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First drive: Mini Cooper D – on sale now

MINI

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Review

According to Mini, its customers don’t traditionally opt for diesel engines. But that was before the arrival of the Cooper D, whose timing couldn’t have been better.

Replacing the One D and hailed as the BMW Group’s cleanest ever car, the Cooper D is expected to boost diesel sales to at least 5% of the overall annual target, up from 3% in 2006.

“Customers are slowly changing,” explains Emma Lowndes, marketing manager at Mini. “They want environmentally friendly cars and we can offer that with the Cooper D.”

The car has a diesel particulate filter built in, which the manufacturer claims almost completely eliminates diesel emissions.

Indeed, the Cooper D is so efficient that it would be exempt from London’s emission influenced charging, if proposals go through.

But this car isn’t all about green credentials. Like all Minis it has excellent handling, precise steering and a comfortable ride.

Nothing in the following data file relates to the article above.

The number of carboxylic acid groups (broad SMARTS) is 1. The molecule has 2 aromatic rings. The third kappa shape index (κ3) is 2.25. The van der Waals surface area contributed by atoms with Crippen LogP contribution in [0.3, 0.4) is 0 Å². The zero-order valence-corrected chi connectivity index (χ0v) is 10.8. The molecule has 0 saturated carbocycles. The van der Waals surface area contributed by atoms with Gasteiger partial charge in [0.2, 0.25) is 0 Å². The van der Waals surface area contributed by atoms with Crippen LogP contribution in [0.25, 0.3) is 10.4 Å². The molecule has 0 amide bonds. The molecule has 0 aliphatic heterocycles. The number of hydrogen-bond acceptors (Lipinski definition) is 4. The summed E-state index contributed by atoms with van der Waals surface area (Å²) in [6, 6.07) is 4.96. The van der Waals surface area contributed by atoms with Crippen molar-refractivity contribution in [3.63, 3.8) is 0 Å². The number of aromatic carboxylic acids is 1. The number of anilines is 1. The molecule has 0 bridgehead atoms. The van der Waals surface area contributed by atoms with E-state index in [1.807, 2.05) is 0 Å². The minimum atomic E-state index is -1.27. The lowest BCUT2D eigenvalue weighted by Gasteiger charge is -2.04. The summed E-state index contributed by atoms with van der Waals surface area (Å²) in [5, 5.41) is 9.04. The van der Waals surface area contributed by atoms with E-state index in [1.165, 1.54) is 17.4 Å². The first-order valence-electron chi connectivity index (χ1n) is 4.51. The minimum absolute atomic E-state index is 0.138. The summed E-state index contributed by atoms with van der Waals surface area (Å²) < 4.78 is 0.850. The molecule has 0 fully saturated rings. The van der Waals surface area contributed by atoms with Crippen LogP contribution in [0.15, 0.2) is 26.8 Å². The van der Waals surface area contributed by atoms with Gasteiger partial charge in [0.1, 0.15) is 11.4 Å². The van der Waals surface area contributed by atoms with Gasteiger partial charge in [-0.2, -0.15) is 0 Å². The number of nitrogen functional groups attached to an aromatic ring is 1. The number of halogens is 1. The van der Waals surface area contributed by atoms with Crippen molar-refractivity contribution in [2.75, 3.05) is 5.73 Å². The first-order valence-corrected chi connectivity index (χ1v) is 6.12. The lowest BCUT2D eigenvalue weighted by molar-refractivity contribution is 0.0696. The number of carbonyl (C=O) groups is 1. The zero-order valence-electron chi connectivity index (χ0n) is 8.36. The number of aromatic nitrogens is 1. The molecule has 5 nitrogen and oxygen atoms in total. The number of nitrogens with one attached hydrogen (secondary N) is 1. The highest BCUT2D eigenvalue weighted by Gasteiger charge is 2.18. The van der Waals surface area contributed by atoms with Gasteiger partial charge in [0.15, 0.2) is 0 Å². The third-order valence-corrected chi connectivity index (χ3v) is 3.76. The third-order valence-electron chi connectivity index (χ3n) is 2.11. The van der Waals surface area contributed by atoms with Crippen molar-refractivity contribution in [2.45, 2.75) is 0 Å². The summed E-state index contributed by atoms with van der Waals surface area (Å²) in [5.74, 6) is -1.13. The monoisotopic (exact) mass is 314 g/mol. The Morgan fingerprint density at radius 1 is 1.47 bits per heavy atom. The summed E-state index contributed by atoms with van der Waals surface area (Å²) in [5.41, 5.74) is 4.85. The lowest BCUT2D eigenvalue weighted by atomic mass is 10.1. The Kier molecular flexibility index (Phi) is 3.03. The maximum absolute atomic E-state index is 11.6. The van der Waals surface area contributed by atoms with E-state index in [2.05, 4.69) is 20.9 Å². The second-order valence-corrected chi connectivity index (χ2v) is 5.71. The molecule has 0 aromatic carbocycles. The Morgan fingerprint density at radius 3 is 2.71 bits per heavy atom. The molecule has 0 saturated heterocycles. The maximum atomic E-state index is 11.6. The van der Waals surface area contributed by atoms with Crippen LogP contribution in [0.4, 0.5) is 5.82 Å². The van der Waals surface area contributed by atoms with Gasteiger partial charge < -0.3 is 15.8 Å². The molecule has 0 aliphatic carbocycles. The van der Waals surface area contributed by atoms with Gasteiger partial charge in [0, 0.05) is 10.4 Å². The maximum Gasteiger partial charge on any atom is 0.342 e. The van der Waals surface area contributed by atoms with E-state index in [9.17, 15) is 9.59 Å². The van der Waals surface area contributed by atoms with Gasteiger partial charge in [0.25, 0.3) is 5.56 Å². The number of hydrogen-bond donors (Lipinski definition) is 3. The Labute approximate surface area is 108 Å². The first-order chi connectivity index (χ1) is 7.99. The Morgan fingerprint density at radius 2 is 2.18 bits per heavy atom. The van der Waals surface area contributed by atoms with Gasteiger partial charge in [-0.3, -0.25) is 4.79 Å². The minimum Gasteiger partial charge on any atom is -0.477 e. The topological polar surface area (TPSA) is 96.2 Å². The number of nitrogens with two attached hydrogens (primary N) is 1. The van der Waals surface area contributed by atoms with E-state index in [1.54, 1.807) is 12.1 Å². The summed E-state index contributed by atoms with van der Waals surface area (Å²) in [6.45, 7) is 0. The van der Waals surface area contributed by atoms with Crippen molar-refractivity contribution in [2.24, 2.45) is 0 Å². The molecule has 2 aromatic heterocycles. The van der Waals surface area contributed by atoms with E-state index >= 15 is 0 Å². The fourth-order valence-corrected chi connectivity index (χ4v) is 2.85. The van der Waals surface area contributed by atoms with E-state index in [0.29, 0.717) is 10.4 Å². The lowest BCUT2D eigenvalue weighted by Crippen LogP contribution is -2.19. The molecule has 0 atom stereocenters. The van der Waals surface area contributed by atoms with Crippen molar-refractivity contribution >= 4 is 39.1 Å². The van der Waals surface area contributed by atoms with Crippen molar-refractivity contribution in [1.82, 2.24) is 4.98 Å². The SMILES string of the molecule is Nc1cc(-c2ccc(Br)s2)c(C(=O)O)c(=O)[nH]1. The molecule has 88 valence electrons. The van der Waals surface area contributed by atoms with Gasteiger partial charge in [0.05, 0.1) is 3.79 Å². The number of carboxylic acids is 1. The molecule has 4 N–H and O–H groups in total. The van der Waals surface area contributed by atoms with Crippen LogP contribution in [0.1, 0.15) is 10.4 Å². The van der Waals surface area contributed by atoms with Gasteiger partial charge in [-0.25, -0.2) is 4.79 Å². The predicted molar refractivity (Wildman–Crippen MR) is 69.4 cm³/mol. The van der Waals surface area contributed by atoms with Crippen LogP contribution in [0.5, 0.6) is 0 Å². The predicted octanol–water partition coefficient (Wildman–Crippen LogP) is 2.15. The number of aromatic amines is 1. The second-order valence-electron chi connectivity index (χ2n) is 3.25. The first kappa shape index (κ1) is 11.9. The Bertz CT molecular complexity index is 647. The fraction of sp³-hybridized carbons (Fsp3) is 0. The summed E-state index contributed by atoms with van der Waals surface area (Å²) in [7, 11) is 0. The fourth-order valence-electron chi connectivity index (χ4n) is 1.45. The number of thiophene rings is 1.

When the overboost function is engaged, the 1.6-litre engine, which it shares with the Peugeot 207, really comes into its own and the car becomes something of a torquey performer. It’s a selling point for buyers whose desire is torn between motoring fun and efficiency.

Price: From £14,190
Engine: 1.6-litre 110bhp @ 4,000rpm
Performance: 0-62mph 9.9sec; top speed 121mph
Transmission: Six-speed manual
Efficiency: 64.2mpg combined; 118g/km CO2
CAP RV 3yr/30k: £8,175 (57%)
Rivals: Peugeot 207 GT HDi, Volkswagen Polo 1.9 TDI 100 Sport
Strengths: Stylish and green
Weaknesses: Looks might not appeal
Opportunity: Eco-wise city dwellers
Threat: Cheaper rivals
USP: Cleanest-ever Mini

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